The Baker-Nord Center for the Humanities announces opportunities for research support for the 2008-09 academic year for arts and humanities faculty. Awards include Faculty Seminar Fellowships, Research Working Group awards, Digital Technology grants, and foreign travel to conferences and research collections. There are various application deadlines, the first of which is April 28. Go online for guidelines and application forms. For information, call 368-8961.

For Students

The Observer is looking to fill several undergraduate staff positions for the 2008-09 academic year. If interested in being an illustrations editor or business assistant, send an e-mail to the newspaper's staff.

2syclogo.jpgThe Second Year Celebration will take place from 4:30-6:30 p.m., April 28 in Carlton Commons. The annual celebration marks the halfway point of students' undergraduate careers. All second-year undergraduate students, as well as faculty and staff, are invited. The event will feature food, beverages and the chance to win door prizes. A Greenie shuttle will operate continuously from 4-7 p.m. in front of Adelbert Hall and Clarke Tower Residence Hall to take people to and from the event.


The Case Cooperation Circle, an undergraduate interfaith discussion group, is hosting an Interfaith Seder beginning at 1 p.m., April 27 at the Hillel Student Center. The traditional Jewish meal will include kosher for Passover food, and discussions about present and past social justice issues both today and in the past. RSVP's are recommended.

The School of Medicine's Dean Pamela Davis and the Department of Pharmacology are hosting the Annual Scientific Research Symposium from 8:30 a.m. to 2:30 p.m., April 30 at the Wolstein Research Building's auditorium. The keynote speaker is Aaron Ciechanover, a physician and the 2004 Nobel Laureate in Chemistry. There will be six presentations throughout the day, and Ciechanover will speak on the topic of "The Ubiquitin Protoelytic System: From Basic Mechanisms thru Human Diseases and onto Drug Targeting." For information, go online or call 368-5996.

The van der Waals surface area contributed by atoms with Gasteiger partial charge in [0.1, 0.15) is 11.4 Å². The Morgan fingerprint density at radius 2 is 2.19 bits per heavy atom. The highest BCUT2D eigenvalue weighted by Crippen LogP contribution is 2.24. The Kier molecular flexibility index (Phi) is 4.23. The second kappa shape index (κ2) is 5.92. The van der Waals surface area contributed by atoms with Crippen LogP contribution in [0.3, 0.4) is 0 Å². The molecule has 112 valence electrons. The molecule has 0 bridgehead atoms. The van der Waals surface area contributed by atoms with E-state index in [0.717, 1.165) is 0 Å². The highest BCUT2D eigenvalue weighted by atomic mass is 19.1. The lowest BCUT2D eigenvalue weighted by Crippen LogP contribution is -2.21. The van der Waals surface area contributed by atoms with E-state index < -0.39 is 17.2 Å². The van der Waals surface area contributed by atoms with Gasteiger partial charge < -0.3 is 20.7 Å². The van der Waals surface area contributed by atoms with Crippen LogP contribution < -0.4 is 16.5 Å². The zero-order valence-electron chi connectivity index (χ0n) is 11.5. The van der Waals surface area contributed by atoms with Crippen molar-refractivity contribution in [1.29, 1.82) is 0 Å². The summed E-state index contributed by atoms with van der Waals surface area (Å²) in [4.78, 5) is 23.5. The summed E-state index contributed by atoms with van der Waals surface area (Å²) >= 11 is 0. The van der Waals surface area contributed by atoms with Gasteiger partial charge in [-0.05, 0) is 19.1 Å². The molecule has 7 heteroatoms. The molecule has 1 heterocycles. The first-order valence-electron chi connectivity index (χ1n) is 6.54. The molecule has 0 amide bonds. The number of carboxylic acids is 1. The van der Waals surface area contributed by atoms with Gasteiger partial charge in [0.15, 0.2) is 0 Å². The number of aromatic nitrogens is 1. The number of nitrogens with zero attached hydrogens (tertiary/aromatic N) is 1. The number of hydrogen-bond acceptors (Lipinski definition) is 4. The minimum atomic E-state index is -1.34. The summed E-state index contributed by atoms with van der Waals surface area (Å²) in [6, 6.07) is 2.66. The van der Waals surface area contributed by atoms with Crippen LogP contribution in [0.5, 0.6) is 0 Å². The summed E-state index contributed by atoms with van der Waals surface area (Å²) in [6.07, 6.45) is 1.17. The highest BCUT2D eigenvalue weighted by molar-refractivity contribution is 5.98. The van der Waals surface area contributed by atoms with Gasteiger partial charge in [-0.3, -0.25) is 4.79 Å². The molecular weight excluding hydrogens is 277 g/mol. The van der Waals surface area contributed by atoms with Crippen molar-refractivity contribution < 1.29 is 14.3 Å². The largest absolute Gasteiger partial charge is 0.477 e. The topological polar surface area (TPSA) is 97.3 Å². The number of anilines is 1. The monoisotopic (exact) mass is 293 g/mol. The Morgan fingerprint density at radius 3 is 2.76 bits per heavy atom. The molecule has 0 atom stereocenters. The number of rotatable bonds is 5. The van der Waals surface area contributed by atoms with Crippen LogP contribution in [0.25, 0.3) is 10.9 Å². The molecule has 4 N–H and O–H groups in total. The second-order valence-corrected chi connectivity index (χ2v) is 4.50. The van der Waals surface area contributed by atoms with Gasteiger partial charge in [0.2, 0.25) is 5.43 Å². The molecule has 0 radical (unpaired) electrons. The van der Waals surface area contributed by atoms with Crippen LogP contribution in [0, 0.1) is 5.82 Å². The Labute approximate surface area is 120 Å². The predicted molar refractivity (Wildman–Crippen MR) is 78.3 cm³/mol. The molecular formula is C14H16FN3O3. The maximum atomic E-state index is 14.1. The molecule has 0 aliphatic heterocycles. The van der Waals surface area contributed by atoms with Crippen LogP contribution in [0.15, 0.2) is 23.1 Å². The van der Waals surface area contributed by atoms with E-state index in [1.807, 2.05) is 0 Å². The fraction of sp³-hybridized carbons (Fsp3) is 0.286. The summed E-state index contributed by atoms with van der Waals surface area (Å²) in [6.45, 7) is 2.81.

Improvment.jpgIMPROVment, the university's short-form improv comedy troupe, is hosting its year-end show from 8-10 p.m., April 29 at Strosacker Auditorium. Free.

A Symphonic Winds Chamber Music concert will take place at 7:30 p.m., April 28 at Harkness Chapel. Free, open to the public. Sponsored by the Department of Music. Read more for upcoming music events.

Under the direction of Rob Dunn, the Case Concert Choir will present its Spring Concert beginning at 7:30 p.m., April 26 at Harkness Chapel. The group will perform a variety of works by Harry Belafonte, Randall Thompson, Rosephanye Powell, Frank Martin, James Mulholland, the Real Group and more. The free concert will last about an hour.

Refer to the Web event calendar for a list of events and activities on campus and in the community today and in the days ahead.

The views and opinions of those invited to speak on campus do not necessarily reflect the views of the university administration or any other segment of the university community.

Et al

Student Award WinnersDozens of Case Western Reserve students were honored recently at the Dr. Dorothy Pijan Student Leadership Awards. The program honors outstanding undergraduate student leaders. View a complete list of 2007-2008 winners.

Olivia Corey, a German studies major who is also studying civil engineering, has been awarded a Fulbright Scholarship to study in Germany. She will be researching the development and use of construction materials out of bio-based raw materials such as wood, straw and rice. She also will concentrate on the modification of building materials to improve energy efficiency.